An Introduction to the Sixpence



The size of a sixpence between 1816 and 1967 compared with the present-day five-pence coin

The English sixpence was first minted in 1551 during the reign of Edward VI and was struck during the reign of every monarch (except Edward VIII in 1936) and during the Commonwealth (1649-1660). It was last minted for circulation in 1967 (although a proof edition was minted for collectors in 1970). Before decimalisation in 1971 there were 240 pennies in the pound. A shilling was twelve pennies and twenty shillings made a pound. The sixpence (half a shilling) was therefore equivalent to 1/40th of a pound.

The sixpence, affectionaly nicknamed a “tanner,” remained in circulation after 1971 with the value of 2½ new pence. It could often be found in one’s change until 1980, when it was finally withdrawn.

For centuries, the penny denomination was written or printed as “1d”, the “d” being an abreviation of “denarius”, the Latin for penny. Six pence would be expressed as “6d”. Eighteen pennies (three sixpences) would be written as “1’6” or “1/6” (one shilling and sixpence); in speech, this amount would be refererred to simply as “one-and-six”. The term, “silver sixpence,” is now often used to describe the colour of the coin, rather than the type of metal from which it is minted. From the great recoinage of 1816 until 1967, the size and weight of the sixpence remained the same: a diameter of 19.4mm and 2.83 grams. Between 1816 and 1920 the silver content was 92.5% (sterling silver). Sixpences dated from 1920 to 1946 have a silver content of 50% and those minted from 1947 have no silver, being made of an alloy of copper and nickel.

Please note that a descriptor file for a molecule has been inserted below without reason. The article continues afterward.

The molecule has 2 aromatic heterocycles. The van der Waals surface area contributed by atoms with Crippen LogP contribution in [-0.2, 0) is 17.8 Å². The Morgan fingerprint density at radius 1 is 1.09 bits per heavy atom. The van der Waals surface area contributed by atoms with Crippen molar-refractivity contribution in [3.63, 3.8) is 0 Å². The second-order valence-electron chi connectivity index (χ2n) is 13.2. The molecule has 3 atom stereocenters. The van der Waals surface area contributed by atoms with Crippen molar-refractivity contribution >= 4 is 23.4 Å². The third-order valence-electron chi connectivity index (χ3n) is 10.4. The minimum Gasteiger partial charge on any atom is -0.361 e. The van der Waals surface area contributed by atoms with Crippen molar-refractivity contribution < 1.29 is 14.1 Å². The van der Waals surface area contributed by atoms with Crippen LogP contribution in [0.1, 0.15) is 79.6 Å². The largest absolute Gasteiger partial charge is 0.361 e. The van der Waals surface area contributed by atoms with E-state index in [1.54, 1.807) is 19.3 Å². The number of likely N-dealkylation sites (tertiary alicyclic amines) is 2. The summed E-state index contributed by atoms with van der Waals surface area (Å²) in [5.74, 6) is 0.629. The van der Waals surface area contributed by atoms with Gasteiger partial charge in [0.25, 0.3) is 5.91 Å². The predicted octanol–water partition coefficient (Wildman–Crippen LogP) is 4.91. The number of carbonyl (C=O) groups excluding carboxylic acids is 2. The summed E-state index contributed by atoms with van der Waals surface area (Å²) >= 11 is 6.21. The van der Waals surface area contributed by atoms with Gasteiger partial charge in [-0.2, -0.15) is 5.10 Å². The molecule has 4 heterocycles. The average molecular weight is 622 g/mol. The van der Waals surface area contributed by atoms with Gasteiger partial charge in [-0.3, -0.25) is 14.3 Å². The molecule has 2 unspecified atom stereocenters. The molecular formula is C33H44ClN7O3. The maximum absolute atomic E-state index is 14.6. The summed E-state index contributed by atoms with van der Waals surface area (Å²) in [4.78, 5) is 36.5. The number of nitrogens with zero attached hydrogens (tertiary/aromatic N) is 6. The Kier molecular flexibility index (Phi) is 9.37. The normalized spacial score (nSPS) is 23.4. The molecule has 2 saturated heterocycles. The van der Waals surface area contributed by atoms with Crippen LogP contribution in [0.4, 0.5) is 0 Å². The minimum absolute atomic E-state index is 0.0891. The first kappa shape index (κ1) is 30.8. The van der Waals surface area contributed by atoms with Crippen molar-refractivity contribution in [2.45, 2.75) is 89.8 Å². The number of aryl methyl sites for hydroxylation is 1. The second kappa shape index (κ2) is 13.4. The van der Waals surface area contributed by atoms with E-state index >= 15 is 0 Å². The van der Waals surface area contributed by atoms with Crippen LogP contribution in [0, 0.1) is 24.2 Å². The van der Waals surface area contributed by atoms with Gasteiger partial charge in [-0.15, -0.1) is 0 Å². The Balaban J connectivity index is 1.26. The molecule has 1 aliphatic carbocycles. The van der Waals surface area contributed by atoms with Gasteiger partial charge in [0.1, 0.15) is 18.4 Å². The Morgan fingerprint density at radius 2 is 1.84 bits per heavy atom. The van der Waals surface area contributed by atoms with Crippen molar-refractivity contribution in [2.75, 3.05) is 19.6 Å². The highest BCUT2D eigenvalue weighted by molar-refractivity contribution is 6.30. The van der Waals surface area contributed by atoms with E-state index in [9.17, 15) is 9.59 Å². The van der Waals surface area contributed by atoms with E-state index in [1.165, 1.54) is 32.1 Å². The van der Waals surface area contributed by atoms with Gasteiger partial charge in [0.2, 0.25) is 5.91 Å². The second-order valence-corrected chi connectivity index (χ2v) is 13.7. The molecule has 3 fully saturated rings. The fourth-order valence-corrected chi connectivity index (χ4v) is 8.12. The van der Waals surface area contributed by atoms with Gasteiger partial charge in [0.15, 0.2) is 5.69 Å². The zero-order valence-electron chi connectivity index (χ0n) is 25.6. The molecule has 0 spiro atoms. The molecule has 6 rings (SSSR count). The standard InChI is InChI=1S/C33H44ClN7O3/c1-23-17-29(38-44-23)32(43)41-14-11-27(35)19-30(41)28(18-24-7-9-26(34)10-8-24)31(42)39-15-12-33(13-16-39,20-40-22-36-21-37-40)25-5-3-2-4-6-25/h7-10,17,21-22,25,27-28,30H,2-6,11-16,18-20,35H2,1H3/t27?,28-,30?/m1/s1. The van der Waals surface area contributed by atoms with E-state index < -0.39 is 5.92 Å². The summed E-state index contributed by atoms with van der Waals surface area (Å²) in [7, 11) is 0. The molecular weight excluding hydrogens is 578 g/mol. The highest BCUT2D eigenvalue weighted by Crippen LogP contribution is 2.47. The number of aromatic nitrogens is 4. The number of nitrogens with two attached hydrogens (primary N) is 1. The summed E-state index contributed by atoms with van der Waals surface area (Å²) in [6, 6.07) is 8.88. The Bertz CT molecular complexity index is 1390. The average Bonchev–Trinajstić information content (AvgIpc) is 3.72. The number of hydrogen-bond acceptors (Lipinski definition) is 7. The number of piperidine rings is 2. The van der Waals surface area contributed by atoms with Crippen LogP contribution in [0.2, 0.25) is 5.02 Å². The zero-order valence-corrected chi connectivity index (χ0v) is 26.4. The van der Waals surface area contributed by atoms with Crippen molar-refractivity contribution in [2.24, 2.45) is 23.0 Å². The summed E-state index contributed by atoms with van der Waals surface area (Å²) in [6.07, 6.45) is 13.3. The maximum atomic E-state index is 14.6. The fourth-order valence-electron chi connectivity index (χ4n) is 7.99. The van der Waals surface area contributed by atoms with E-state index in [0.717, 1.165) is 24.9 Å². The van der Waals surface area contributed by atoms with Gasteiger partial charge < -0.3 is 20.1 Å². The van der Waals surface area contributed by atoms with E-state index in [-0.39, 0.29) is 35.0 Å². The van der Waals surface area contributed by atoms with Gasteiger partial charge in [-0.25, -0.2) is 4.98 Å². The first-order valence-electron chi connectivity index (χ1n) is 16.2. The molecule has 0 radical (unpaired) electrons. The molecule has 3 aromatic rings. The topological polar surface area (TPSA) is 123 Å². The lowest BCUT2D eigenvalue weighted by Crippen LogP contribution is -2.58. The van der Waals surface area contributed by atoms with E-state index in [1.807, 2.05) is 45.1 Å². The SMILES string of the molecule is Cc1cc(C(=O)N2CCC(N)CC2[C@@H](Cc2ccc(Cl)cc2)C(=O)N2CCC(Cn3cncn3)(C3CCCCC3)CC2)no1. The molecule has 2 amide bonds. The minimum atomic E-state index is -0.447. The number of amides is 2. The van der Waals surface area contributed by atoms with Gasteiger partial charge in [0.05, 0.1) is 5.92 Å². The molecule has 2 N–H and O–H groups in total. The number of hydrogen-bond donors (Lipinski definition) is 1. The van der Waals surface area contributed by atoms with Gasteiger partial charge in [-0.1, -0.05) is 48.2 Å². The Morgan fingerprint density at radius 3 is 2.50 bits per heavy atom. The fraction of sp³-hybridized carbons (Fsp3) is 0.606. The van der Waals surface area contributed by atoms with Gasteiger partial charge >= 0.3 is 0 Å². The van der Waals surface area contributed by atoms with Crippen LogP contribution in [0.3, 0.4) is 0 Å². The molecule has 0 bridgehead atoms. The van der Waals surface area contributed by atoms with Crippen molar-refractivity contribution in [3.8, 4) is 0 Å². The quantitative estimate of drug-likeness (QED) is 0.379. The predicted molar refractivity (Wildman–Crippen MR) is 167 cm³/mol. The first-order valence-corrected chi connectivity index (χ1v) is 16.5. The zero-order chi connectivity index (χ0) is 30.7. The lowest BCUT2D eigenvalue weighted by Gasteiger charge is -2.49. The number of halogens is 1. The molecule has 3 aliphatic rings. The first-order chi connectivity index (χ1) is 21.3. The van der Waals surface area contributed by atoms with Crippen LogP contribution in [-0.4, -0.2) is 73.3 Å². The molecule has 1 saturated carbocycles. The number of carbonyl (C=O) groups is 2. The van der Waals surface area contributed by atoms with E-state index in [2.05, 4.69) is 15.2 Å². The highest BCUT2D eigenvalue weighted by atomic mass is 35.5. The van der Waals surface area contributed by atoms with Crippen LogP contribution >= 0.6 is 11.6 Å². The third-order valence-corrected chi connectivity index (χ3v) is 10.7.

Sixpences from 1831 to 1967
Obverse Queen Victoria Sixpence Young Head
"Young Head"
Obverse Queen Victoria Sixpence Jubilee Head
"Jubilee Head"
Obverse Queen Victoria Sixpence Veiled Head
"Veiled Head"
Obverse King Edward VII Sixpence

Edward VII

Obverse King George V Sixpence

George V

Obverse King George VI Sixpence

George VI

Obverse Queen Elizabeth II Sixpence

Elizabeth II

Reverse of Sixpences 1816-1910
Reverse 1887 Sixpence
1887 only
Reverse King George V Sixpence 1911-1928
Reverse, King George V Sixpence (1928-1936)
Reverse, King George VI Sixpence (1937-1948)
Reverse King George VI Sixpence (1949-1952)
Reverse Queen Elizabeth II Sixpence
Reading the Legend on a Sixpence

As with all British coins, the legend around the monarch’s effigy (head) is in Latin. Over the years there have been minor variations  but the legend on British coins today is very similar to those of two hundred years ago: they all bear the monarch’s name and their titles.

Take, for example, this 1928 sixpence. First, there is the king’s name in Latin, “GEORGIVS V.” Next there is “D.G.”, an abreviation of “Dei Gratia,” or “by the grace of God.” There then follows “BRITT: OMN: REX,” an abbreviation of “Britanniarum Omnium Rex,” or “King of all the Britons.” Whereas the inscriptions for male monarchs have “Rex,” the Latin for “King,” the inscription for a female monarch would be “Regina,” often abbreviated to “REG.” “F.D.” or sometimes, “FID DEF” is an abbreviation of “Fidei Defensor,” or Defender of the Faith. Between 1893 and 1948 there also appeared “IND IMP,” an abbreviation of Indiae Imperator / Imperatrix or Emperor / Empress of India.

The Irish Sixpence
For centuries the UK sixpence circulated in the island until Home Rule in 1922. The Irish sixpence (or reul) is 1.5 mm larger and 60 per cent heavier than its UK counterpart and were minted in most years from 1928 to 1969. Coins dated 1928-1937 bear the name, Saorstát Éireann (Irish Free State) and those from 1938 bear the name of the republic, Eire. Pre-decimal coins had the national symbol, the harp, on the obverse whilst the reverse depicted animals of importance to the island; on the sixpence it was the Irish wolfhound. The coin was minted in far fewer numbers than the UK sixpence; it was withdrawn from circulation in 1971.